A soil test report is only as good as the care taken in sampling. Tools and equipment should be cleaned prior to collecting each sample. Completing labels and writing on bags or containers before going out to the field can save some time and confusion.
Read this fact sheet for guidance on how to take soil samples correctly and obtain reliable information on the nutrient status of your soil.
Maintaining or increasing soil carbon makes good sense – for the environment and for soil productivity. While climate scientists talk about soil carbon, you will know it better as soil organic matter. And the productivity benefits of soil organic matter are legendary:
• Providing a slow release supply of nutrients
• Improving cation exchange capacity and nutrient- holding ability
• Buffering against soil acidity
• Improving soil structure and aggregate stability
• Improving soil water holding capacity
• Reducing erosion risk.
This fact sheet summaries the opportunities and management options for mitigating or sequestering soil carbon in vegetable soils.
A healthy topsoil is a great asset to have, as this layer of soil contains the highest concentration of organic matter, micro-organisms, nutrients and biological activity. Lost topsoil can’t be replaced in a human’s lifespan. Therefore erosion, probably the biggest culprit in the loss of topsoil, should be effectively managed.
This fact sheet provides essential information on managing soil erosion, including reducing the impact of wind and water. The easy to read publication also guides decision-making on managing your irrigation system, controlling run-off water, covering exposed soil areas, improving soil structure and increasing cohesion between soil particles.
Vegetable pathologist, Dr Len Tesoriero and AHRs Dr Kelvin Montagu, recently presented a highly successful webinar on how to manage the soil borne disease Pythium in vegetable crops.
The webinar was recorded, and is now available as a YouTube video. You can click on the link below to watch the full Webinar. You can also download the presentation and follow the link to an ICP factsheet on how to manage soil borne disease in vegetable crops.
Applied Horticultural Research team set up a “cover crop” trial there as a real farm demonstration to help growers adopt sustainable practices, and, importantly, improve their bottom line. The trial, near Cowra, in the Central West region of NSW.
All the cover crops resulted in higher yields than the fallow control. The highest yields in this trial were obtained with clover (+48%) and field peas (+36%), but ryegrass alone and compost were also effective in increasing yields compared to bare fallow.
Hear from Tasmanian lettuce grower Colin Houston about the exciting demonstrations being run on his new farm aimed at improving profitability and sustainability.
Vegetable growers and advisors discuss how attending a master class has changed the way they manage soilborne diseases and influenced their business.
Part 2 of 5 of a Green Crops and Biofumigation seminar presented by Dale Gies from High Performance Seeds Inc, Washington, USA. Seminar hosted by Serve-Ag Tasmania, February 2015 and broadcast by Soil Wealth.
A summary of the importance of soil, soil science and good soil management from a Victorian perspective.
Missed the Bulmer Farm Walk on 21 May 2015? Catch up on reduced tillage options in vegetables in this video from Jeanette Servers of Good Fruit & Vegetable.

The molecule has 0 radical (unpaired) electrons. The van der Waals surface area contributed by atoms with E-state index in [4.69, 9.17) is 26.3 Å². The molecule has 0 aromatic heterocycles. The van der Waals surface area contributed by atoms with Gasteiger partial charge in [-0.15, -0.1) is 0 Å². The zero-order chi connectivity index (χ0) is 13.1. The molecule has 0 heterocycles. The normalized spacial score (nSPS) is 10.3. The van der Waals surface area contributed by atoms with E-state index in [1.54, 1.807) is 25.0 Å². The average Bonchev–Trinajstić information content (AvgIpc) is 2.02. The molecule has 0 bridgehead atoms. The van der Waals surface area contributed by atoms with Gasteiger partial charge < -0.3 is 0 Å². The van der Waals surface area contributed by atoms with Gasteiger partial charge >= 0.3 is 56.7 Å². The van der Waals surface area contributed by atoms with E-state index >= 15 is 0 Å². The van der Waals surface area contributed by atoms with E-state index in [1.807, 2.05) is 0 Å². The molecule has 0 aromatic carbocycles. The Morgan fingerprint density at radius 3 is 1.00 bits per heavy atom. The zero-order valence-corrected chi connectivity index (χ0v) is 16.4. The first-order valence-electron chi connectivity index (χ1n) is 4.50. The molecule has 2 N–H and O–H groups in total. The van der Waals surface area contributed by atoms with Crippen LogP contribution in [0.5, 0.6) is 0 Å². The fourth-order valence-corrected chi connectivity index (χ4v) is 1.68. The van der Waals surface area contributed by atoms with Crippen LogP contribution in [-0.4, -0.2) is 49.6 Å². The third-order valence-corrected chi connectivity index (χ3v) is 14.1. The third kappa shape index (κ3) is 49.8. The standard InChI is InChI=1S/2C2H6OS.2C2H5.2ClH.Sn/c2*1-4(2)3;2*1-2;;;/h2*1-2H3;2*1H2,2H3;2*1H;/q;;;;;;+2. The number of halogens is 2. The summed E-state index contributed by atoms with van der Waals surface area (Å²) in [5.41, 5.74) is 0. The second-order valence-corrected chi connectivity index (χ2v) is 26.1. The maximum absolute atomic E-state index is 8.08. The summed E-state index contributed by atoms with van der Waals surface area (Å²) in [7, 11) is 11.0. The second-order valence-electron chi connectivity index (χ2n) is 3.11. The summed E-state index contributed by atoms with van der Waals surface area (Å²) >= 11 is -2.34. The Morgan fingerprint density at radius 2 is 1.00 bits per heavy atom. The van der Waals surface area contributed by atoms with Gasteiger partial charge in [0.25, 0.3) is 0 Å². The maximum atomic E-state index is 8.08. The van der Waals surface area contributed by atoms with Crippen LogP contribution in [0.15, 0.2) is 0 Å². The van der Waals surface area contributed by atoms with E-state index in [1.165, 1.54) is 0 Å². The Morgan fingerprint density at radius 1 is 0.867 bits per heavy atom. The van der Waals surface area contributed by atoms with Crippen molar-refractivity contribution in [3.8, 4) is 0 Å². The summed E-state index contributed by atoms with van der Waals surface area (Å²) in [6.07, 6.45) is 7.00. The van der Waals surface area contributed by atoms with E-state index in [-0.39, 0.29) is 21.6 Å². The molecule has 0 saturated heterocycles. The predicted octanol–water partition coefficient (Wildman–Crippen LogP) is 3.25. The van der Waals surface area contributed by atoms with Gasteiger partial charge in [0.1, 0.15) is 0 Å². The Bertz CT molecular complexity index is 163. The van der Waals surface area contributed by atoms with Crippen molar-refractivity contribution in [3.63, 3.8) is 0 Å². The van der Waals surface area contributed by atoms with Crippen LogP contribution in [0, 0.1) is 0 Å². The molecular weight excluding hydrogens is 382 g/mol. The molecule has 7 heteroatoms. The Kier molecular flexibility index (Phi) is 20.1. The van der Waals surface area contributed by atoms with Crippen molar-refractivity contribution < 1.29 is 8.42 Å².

Part 1 of 5 of a Green Crops and Biofumigation seminar presented by Dale Gies from High Performance Seeds Inc, Washington, USA. Seminar hosted by Serve-Ag Tasmania, February 2015 and broadcast by Soil Wealth.
This book is a practical guide to ecological soil management that provides background information as well as details of soil-improving practices. It is meant to give the reader an appreciation of the importance of soil health and to suggest ecologically sound practices that help to develop and maintain healthy soils.
This book by Gary Zimmer, a farmer in the United States, provides support for farmers who would like to reduce chemical inputs and use natural processes within their farming systems.
This publication from ATTRA (National Sustainable Agriculture Information Service) in the United States provides information on improving disease suppression within soil.
This guide provides a context for soil health by looking at soil ecosystems and how they function, providing simple descriptions of soil organisms likely to be found, guiding understanding of what may be good or bad populations of organisms, and outlining a range of management practices likely to impact both positively and negatively on soil ecosystem function.
Biofumigation is the use of specialised cover crops, which are grown, mulched and incorporated into the soil prior to cropping. High biomass, especially roots, can provide the traditional benefits of green manure crops, and if done right, naturally occurring compounds from the biofumigant plants can suppress soil-borne pests, diseases and weeds.
Sole reliance on fumigants like Metham Sodium often changes soil conditions and reduces inherent disease suppressive soil properties, reinforcing continued reliance on fumigation to deal with soilborne diseases, pests and weeds.
This website contains a series of documents to guide you through the successful prodution of lettuce.
This website contains a series of documents to guide you through the successful prodution of Brassica crops.
A reduced till system on this Cowra vegetable farm delivered soil, cost and crop benefits.
NSW farmers, Ed and James Fagan explain how they developed a reduced tillage vegetable farming operation in Cowra, NSW.
Want to get an good overview of soil biology, then this video is a good place to start.